These types of budget airlines tend to come and go a lot faster than stand-alone airlines because there’s much less risk involved—if they don’t catch on, the parent company usually survives without taking too much of a hit since the initial investment was relatively low.
Examples of subsidiary budget airlines include Qantas’ JetStar, Air Canada’s Air Canada Rouge, Iberia’s LEVEL, Lufthansa’s Eurowings, and Singapore Airlines’ Scoot and Tigerair, among others. While legacy airlines in the US also dabbled in low-cost subsidiaries (United’s TED, Delta’s Song), they were generally short-lived ventures.
These subsidiaries operate differently than stand-alone budget airlines like Southwest, JetBlue, Spirit, Ryanair, Norwegian, and other independent companies that exclusively adhere to the low-cost model. For the purposes of identifying budget airlines in modern air travel’s crowded and often confusing marketplace, we’re going to focus primarily on stand-alone budget carriers here.
As air travel has evolved, what it means to be a “budget” airline has shifted significantly. Originally, budget airlines were defined by things like a lack of a premium cabin or complimentary meals, but nowadays, even many of the legacy carriers don’t serve meals in economy. Budget airlines have also traditionally been associated with a lot of fees for things like seats and bags, but many legacy carriers now offer basic economy fares, which include fees for those things as well.
The label of budget airline, then, has become difficult to define. As mentioned above, Southwest is typically thought of as a budget airline, yet unlike most legacy carriers, it offers free checked bags and doesn’t charge change fees. It may technically be a “budget airline” but travelers the experience may be more pleasant than flying a “full-service” airline.
Despite the blurred lines and the danger of ascribing simplistic (and shifting) labels to budget and legacy carries, we can make some general statements about how the two differ when it comes to some crucial business practices—and what that means for travelers.
Unbundling, or the model in which a customer starts with a low base fare and then has the option to purchase “upgrades” like checked baggage and seat assignments from there, is the default way of booking a ticket with a budget airline.
For example, a roundtrip ticket on Spirit Airlines from Chicago to New York may be listed as $130.58, which includes a seat on the plane and one personal carry-on item. During the checkout process, you can buy an additional carry-on bag for $37, up to five checked bags for $32 each, a reserved seat for $14 to $43 depending on placement and category, airport agent check-in for $10, flexibility to change your ticket for $45, priority security lane access for $5 and priority boarding for $6.50. Spirit now also offers a “Thrills Combo,” which mirrors a standard bundled fare by including all the optional add-ons at the single discounted price ($65.49 in the case of the Chicago to New York roundtrip). Once onboard, all drinks and snacks are available for purchase only.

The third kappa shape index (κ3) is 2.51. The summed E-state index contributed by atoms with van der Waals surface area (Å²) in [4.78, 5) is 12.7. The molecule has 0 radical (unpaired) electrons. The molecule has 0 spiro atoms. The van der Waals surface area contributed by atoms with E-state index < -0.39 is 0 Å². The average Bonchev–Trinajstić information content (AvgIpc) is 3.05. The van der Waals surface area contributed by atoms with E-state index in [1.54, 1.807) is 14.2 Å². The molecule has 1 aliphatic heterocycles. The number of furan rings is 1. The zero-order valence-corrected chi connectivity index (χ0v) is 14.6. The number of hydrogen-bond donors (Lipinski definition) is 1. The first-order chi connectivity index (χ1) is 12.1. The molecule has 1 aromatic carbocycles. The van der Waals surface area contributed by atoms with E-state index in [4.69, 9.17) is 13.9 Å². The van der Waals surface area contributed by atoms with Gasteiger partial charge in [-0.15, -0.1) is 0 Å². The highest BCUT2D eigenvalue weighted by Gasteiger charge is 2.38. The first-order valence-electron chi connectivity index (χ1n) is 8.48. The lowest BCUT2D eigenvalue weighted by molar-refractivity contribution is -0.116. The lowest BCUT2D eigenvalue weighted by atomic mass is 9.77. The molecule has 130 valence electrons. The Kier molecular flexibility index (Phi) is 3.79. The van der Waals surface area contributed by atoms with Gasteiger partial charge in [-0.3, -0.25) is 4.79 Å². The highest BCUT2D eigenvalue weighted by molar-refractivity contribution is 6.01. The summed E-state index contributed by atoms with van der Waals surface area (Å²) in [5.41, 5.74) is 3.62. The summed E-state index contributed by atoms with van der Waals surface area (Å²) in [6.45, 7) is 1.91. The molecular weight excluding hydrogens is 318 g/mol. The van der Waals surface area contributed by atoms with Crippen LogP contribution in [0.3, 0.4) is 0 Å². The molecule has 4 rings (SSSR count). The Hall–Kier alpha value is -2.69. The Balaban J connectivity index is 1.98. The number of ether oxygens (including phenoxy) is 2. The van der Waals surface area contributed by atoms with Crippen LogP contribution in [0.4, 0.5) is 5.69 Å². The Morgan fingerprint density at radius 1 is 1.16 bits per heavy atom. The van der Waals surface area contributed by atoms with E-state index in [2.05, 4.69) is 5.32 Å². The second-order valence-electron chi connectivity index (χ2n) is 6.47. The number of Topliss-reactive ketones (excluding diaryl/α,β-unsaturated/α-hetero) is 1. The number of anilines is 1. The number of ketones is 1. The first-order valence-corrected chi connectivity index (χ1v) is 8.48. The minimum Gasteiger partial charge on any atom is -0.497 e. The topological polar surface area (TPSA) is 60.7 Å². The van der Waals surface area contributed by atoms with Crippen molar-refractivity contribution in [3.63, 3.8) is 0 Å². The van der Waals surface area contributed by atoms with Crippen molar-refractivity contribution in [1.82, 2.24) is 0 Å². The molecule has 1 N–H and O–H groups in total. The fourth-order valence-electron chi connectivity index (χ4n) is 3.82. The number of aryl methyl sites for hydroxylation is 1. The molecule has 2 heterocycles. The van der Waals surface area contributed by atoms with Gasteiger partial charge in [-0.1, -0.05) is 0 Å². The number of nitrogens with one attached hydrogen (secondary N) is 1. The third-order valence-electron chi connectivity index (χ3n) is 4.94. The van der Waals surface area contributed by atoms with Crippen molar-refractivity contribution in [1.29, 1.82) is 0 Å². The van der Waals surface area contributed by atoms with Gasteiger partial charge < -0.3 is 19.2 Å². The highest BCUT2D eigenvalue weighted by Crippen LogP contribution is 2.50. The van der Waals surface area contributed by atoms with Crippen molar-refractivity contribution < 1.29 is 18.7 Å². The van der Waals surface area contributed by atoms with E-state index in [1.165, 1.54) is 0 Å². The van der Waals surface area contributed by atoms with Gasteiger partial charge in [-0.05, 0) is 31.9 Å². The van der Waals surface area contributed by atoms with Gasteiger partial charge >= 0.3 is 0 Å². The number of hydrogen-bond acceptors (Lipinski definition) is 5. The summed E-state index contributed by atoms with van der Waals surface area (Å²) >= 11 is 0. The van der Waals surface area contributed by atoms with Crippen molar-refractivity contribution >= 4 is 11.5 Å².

Legacy airlines have recently started moving towards unbundling for some fare classes, namely Basic Economy, but also main cabin in some cases. For budget airlines, however, it’s the industry standard.
Unlike legacy carriers and subsidiary budget airlines, no stand-alone budget airline is in an airline alliance like Skyteam, Oneworld, or Star Alliance. As a result, their network is much more limited, they rarely share loyalty program benefits with other airlines, and flyers are unable to book itineraries that involve transferring to other airlines.
For example, neither Norwegian nor Ryanair would sell you a single ticket that takes you from JFK to Oslo on Norwegian and then from Oslo to Hamburg on Ryanair. However, you could fly from JFK to Amsterdam on Delta then connect from Amsterdam to Glasgow on KLM all on the same ticket. Some OTAs like Kiwi.com specialize in offering tickets that feature a connection from one budget carrier to another, but they’re essentially pairing two separate consecutive itineraries as opposed to booking a single itinerary.
If you’re planning to transfer from a Norwegian flight to a Ryanair flight, you have to book two separate tickets, retrieve and re-check your bags, check in to your new flight and usually go back through security to make your connection. And if your first flight happens to be delayed or your second flight canceled, getting to your final destination becomes a whole lot more complicated.
Relatedly, most stand-alone budget airlines don't have interlining agreements (also known as interline booking or interline ticketing agreements). These agreements are basically partnerships forged between airlines to handle each other's passenger traffic. The simplest form of this is an airline alliance, but airlines will often interline with companies outside of their alliances in order to better navigate shared markets.
For example, Panama’s flagship carrier Copa, which falls under Star Alliance, has an interline agreement with Delta, a member of SkyTeam. Interline agreements can not only streamline complicated multi-leg routes into a single itinerary, they also allow passengers to check-in just once at the start of their trip, check their bags through to their final destination and get rebooked on another airline if irregular operations (i.e. delays, cancellations, reroutings) occur.